What was funny about the Broom Cupboard was that because it was a real working area where the announcers used to sit, and it was quite ugly. Sometimes we'd only get a few minutes between the announcer leaving and us moving in before the start of Children's BBC and we'd have to work fast make it look magical. It was small - not much bigger than the room we are in now. People never believed how small it was. There was no camera operator, it was stuck to the wall and we used to frame and focus the shot ourselves. But it was a room I loved because it was very quiet and very private, you could only fit three people in so luckily people didn't stand about chatting. For me, it was an escape and it's where we got to talk to the nation about whatever we liked - like when unwanted marshmallows started appearing in Ricicles, or whatever. (But then Kellogg's threatened legal action against us, until they realised what great publicity it was for them!)
Let's talk about singing along to The Chipmunks and Bucky O'Hare. Was that fun? Did you rehearse?
We did rehearse, but only in the office! Singalongs were part of the Children's BBC tradition. Phillip had The Mysterious Cities of Gold and Ulysses 31, Andy had Around The World With Willy Fog and I had The Chipmunks. It was great for the audience because it was something that they could interact with. They could write in for the words - remember these were the days before the internet - and poor Doreen and Sylv would have to send out tens of thousands of sheets of photocopied lyrics! So yeah, singing along was great fun, and I can probably still remember most of the songs. Bucky O'Hare wasn't as popular because it was sung very fast - (sings) # In another dimension # Another time and place...
There were only 13 episodes of Bucky O'Hare.
A genius TV show - I liked it.
But you never sang Fantastic Max!
I'll sing it now. (sings) # Fantastic Max!
What were your favourite CBBC shows?
Hangar 17, Century Falls and Byker Grove. People say to me "You must have loved introducing Blue Peter" - but they hated me. I turned down working on it and I once said that a flour-less cake they'd made didn't taste very nice. It was the most gross thing I'd ever tasted. And they rang up and gave abuse to the Network Director while we were still on air! Unbelieveable!
You used to self op a visual effect into Byker Grove.
Yes, a black wipe. And if we were having an "expensive" day I'd send my producer into the other room - the auxilliary mixing area! - and get them to key it so that it appeared on top of me!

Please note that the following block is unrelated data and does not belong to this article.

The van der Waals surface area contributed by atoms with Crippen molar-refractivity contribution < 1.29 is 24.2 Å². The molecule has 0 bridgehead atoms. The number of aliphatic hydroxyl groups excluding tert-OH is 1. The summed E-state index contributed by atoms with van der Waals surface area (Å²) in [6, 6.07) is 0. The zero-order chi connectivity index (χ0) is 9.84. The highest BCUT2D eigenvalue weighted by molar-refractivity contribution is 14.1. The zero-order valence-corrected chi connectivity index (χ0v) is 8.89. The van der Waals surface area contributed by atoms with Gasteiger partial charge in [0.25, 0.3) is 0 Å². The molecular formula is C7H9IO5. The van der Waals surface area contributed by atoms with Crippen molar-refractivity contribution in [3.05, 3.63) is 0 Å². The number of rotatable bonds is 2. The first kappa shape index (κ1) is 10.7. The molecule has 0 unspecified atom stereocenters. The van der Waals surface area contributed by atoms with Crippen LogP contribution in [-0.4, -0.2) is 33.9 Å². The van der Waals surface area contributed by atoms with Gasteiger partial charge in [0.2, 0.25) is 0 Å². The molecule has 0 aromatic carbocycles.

Tell us about "Goodbye Northern Ireland". Why did they go early?
Northern Ireland didn't have Neighbours at 5.35pm, they had it an hour later. At 5.35pm they had their own news programme. So they opted out of us early. I'd got bored of doing it the same way it had always been done, so I worked out a way of just leaving a pause as time for them to opt out, rather than slowing it all down and saying goodbye to them specifically. It caused a huge hoohah - they were devastated. We had so many letters asking why we'd stopped saying "Goodbye Northern Ireland", and so we had to reinstate it because they were upset. The other problem was that they were convinced we were doing the funniest stuff after they'd gone!
What would you consider to be the biggest mistake on screen?
Oh for sure it was that link into The Chipmunks. The Assistant Producer at the time thought it'd be great to play a recorded viewer's comment, which had been phoned in to Points Of View, on air. So it got put onto a quarter inch audio tape, which was laced up on a machine at the back. I'd got a remote start button for the machine, but the Assistant Producer was leaning on the machine. You see we never used it and people used to sit or lean on it. And of course he didn't realise, so I'm pressing the start button and the thing wouldn't go because he was stopping the reels from turning. I got the giggles. I got them quite often really - in fact my boss used to get quite angry with me because he thought it looked like I'd lost control. I think the viewers just thought it was equally hilarious.
Who was your favourite co-presenter? (Question suggested by Simon Parkin.)
My favourite co-presenter would have to be Simon Parkin. We became really, really good friends. He was really generous to me, and we got on really well together. I remember us getting our first mobile phones, on the same day and our numbers were only one digit apart! They were the size of a brick and we'd paid £1,000 each to get them from some shady place in Wembley because that was the only place you could get them.